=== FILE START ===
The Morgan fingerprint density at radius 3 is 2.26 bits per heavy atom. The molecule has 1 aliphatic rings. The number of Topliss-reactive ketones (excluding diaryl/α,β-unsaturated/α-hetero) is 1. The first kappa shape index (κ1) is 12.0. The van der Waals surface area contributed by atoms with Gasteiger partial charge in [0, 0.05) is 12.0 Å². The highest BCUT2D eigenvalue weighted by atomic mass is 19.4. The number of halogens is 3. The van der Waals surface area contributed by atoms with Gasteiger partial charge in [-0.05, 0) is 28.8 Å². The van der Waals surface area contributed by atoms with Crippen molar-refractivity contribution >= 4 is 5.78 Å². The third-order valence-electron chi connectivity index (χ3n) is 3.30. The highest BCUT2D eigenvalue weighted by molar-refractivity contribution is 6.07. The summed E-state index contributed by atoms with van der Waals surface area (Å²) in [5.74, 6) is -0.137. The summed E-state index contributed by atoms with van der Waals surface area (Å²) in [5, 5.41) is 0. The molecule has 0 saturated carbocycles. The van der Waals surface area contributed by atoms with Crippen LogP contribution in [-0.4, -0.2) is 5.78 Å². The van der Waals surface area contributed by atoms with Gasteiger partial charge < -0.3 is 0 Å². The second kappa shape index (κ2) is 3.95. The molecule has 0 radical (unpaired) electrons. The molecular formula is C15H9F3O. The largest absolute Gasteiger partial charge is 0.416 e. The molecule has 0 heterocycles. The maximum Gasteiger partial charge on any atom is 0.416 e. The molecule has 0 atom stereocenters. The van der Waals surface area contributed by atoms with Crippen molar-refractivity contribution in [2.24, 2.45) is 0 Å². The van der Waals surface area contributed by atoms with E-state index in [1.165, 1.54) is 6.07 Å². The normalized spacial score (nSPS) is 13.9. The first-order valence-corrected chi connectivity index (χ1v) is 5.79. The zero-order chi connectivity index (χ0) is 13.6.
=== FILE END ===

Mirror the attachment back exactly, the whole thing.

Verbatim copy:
The Morgan fingerprint density at radius 3 is 2.26 bits per heavy atom. The molecule has 1 aliphatic rings. The number of Topliss-reactive ketones (excluding diaryl/α,β-unsaturated/α-hetero) is 1. The first kappa shape index (κ1) is 12.0. The van der Waals surface area contributed by atoms with Gasteiger partial charge in [0, 0.05) is 12.0 Å². The highest BCUT2D eigenvalue weighted by atomic mass is 19.4. The number of halogens is 3. The van der Waals surface area contributed by atoms with Gasteiger partial charge in [-0.05, 0) is 28.8 Å². The van der Waals surface area contributed by atoms with Crippen molar-refractivity contribution >= 4 is 5.78 Å². The third-order valence-electron chi connectivity index (χ3n) is 3.30. The highest BCUT2D eigenvalue weighted by molar-refractivity contribution is 6.07. The summed E-state index contributed by atoms with van der Waals surface area (Å²) in [5.74, 6) is -0.137. The summed E-state index contributed by atoms with van der Waals surface area (Å²) in [5, 5.41) is 0. The molecule has 0 saturated carbocycles. The van der Waals surface area contributed by atoms with Crippen LogP contribution in [-0.4, -0.2) is 5.78 Å². The van der Waals surface area contributed by atoms with Gasteiger partial charge < -0.3 is 0 Å². The second kappa shape index (κ2) is 3.95. The molecule has 0 radical (unpaired) electrons. The molecular formula is C15H9F3O. The largest absolute Gasteiger partial charge is 0.416 e. The molecule has 0 heterocycles. The maximum Gasteiger partial charge on any atom is 0.416 e. The molecule has 0 atom stereocenters. The van der Waals surface area contributed by atoms with Crippen molar-refractivity contribution in [2.24, 2.45) is 0 Å². The van der Waals surface area contributed by atoms with E-state index in [1.165, 1.54) is 6.07 Å². The normalized spacial score (nSPS) is 13.9. The first-order valence-corrected chi connectivity index (χ1v) is 5.79. The zero-order chi connectivity index (χ0) is 13.6.